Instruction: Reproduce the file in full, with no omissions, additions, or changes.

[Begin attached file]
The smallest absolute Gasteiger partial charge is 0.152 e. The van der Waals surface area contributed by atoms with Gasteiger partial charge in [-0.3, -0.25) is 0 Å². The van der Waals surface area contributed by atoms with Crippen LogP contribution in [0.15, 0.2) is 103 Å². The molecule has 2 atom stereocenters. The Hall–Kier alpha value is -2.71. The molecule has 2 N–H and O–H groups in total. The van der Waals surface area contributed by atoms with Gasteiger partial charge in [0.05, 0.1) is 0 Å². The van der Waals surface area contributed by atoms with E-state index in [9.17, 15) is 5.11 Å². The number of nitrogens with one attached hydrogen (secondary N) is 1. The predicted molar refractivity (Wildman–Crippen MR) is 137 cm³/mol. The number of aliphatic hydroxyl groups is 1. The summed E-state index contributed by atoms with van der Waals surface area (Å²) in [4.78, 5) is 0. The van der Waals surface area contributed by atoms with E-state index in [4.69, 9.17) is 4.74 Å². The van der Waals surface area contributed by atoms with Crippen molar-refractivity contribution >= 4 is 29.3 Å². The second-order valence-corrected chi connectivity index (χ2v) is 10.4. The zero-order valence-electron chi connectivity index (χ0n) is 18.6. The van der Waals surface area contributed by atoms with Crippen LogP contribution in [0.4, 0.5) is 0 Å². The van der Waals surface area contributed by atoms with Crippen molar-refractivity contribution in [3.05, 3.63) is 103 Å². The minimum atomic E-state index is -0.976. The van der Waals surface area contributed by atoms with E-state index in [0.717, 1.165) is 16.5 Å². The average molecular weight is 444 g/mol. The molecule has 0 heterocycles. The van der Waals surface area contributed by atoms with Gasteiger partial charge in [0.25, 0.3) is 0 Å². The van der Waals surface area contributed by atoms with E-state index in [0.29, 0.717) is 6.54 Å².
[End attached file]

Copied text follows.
The smallest absolute Gasteiger partial charge is 0.152 e. The van der Waals surface area contributed by atoms with Gasteiger partial charge in [-0.3, -0.25) is 0 Å². The van der Waals surface area contributed by atoms with Crippen LogP contribution in [0.15, 0.2) is 103 Å². The molecule has 2 atom stereocenters. The Hall–Kier alpha value is -2.71. The molecule has 2 N–H and O–H groups in total. The van der Waals surface area contributed by atoms with Gasteiger partial charge in [0.05, 0.1) is 0 Å². The van der Waals surface area contributed by atoms with E-state index in [9.17, 15) is 5.11 Å². The number of nitrogens with one attached hydrogen (secondary N) is 1. The predicted molar refractivity (Wildman–Crippen MR) is 137 cm³/mol. The number of aliphatic hydroxyl groups is 1. The summed E-state index contributed by atoms with van der Waals surface area (Å²) in [4.78, 5) is 0. The van der Waals surface area contributed by atoms with E-state index in [4.69, 9.17) is 4.74 Å². The van der Waals surface area contributed by atoms with Crippen molar-refractivity contribution >= 4 is 29.3 Å². The second-order valence-corrected chi connectivity index (χ2v) is 10.4. The zero-order valence-electron chi connectivity index (χ0n) is 18.6. The van der Waals surface area contributed by atoms with Crippen LogP contribution in [0.4, 0.5) is 0 Å². The van der Waals surface area contributed by atoms with Crippen molar-refractivity contribution in [3.05, 3.63) is 103 Å². The minimum atomic E-state index is -0.976. The van der Waals surface area contributed by atoms with E-state index in [0.717, 1.165) is 16.5 Å². The average molecular weight is 444 g/mol. The molecule has 0 heterocycles. The van der Waals surface area contributed by atoms with Gasteiger partial charge in [0.25, 0.3) is 0 Å². The van der Waals surface area contributed by atoms with E-state index in [0.29, 0.717) is 6.54 Å².